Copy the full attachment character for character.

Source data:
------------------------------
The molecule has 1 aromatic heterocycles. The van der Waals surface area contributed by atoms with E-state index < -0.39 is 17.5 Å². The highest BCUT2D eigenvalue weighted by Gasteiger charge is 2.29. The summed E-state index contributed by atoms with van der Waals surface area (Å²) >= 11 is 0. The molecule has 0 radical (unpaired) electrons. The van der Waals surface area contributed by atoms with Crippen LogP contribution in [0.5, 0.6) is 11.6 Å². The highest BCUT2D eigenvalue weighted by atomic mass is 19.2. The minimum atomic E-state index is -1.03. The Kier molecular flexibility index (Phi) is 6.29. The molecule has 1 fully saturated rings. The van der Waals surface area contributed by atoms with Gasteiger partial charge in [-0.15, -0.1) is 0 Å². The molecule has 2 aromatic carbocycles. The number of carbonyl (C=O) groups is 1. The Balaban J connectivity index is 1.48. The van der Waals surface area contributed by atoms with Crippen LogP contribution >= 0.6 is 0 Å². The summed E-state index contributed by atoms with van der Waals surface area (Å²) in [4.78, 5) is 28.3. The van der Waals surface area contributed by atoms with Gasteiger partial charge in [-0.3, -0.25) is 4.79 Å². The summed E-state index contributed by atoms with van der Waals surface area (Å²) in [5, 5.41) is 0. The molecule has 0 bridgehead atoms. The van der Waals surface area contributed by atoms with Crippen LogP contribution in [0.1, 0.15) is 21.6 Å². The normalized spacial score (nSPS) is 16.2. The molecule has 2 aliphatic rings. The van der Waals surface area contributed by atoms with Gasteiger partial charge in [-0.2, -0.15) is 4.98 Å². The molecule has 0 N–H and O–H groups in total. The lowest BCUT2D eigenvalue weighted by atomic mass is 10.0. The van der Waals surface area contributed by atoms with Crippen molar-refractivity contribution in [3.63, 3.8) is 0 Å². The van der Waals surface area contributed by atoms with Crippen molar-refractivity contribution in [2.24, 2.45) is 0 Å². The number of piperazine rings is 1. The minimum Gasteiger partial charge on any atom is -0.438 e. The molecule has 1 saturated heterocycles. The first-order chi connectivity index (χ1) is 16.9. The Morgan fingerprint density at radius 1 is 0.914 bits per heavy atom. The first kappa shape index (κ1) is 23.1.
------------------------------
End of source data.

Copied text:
The molecule has 1 aromatic heterocycles. The van der Waals surface area contributed by atoms with E-state index < -0.39 is 17.5 Å². The highest BCUT2D eigenvalue weighted by Gasteiger charge is 2.29. The summed E-state index contributed by atoms with van der Waals surface area (Å²) >= 11 is 0. The molecule has 0 radical (unpaired) electrons. The van der Waals surface area contributed by atoms with Crippen LogP contribution in [0.5, 0.6) is 11.6 Å². The highest BCUT2D eigenvalue weighted by atomic mass is 19.2. The minimum atomic E-state index is -1.03. The Kier molecular flexibility index (Phi) is 6.29. The molecule has 1 fully saturated rings. The van der Waals surface area contributed by atoms with Gasteiger partial charge in [-0.15, -0.1) is 0 Å². The molecule has 2 aromatic carbocycles. The number of carbonyl (C=O) groups is 1. The Balaban J connectivity index is 1.48. The van der Waals surface area contributed by atoms with Crippen LogP contribution >= 0.6 is 0 Å². The summed E-state index contributed by atoms with van der Waals surface area (Å²) in [4.78, 5) is 28.3. The van der Waals surface area contributed by atoms with Gasteiger partial charge in [-0.3, -0.25) is 4.79 Å². The summed E-state index contributed by atoms with van der Waals surface area (Å²) in [5, 5.41) is 0. The molecule has 0 bridgehead atoms. The van der Waals surface area contributed by atoms with Crippen LogP contribution in [0.1, 0.15) is 21.6 Å². The normalized spacial score (nSPS) is 16.2. The molecule has 2 aliphatic rings. The van der Waals surface area contributed by atoms with Gasteiger partial charge in [-0.2, -0.15) is 4.98 Å². The molecule has 0 N–H and O–H groups in total. The lowest BCUT2D eigenvalue weighted by atomic mass is 10.0. The van der Waals surface area contributed by atoms with Crippen molar-refractivity contribution in [3.63, 3.8) is 0 Å². The van der Waals surface area contributed by atoms with Crippen molar-refractivity contribution in [2.24, 2.45) is 0 Å². The number of piperazine rings is 1. The minimum Gasteiger partial charge on any atom is -0.438 e. The molecule has 1 saturated heterocycles. The first-order chi connectivity index (χ1) is 16.9. The Morgan fingerprint density at radius 1 is 0.914 bits per heavy atom. The first kappa shape index (κ1) is 23.1.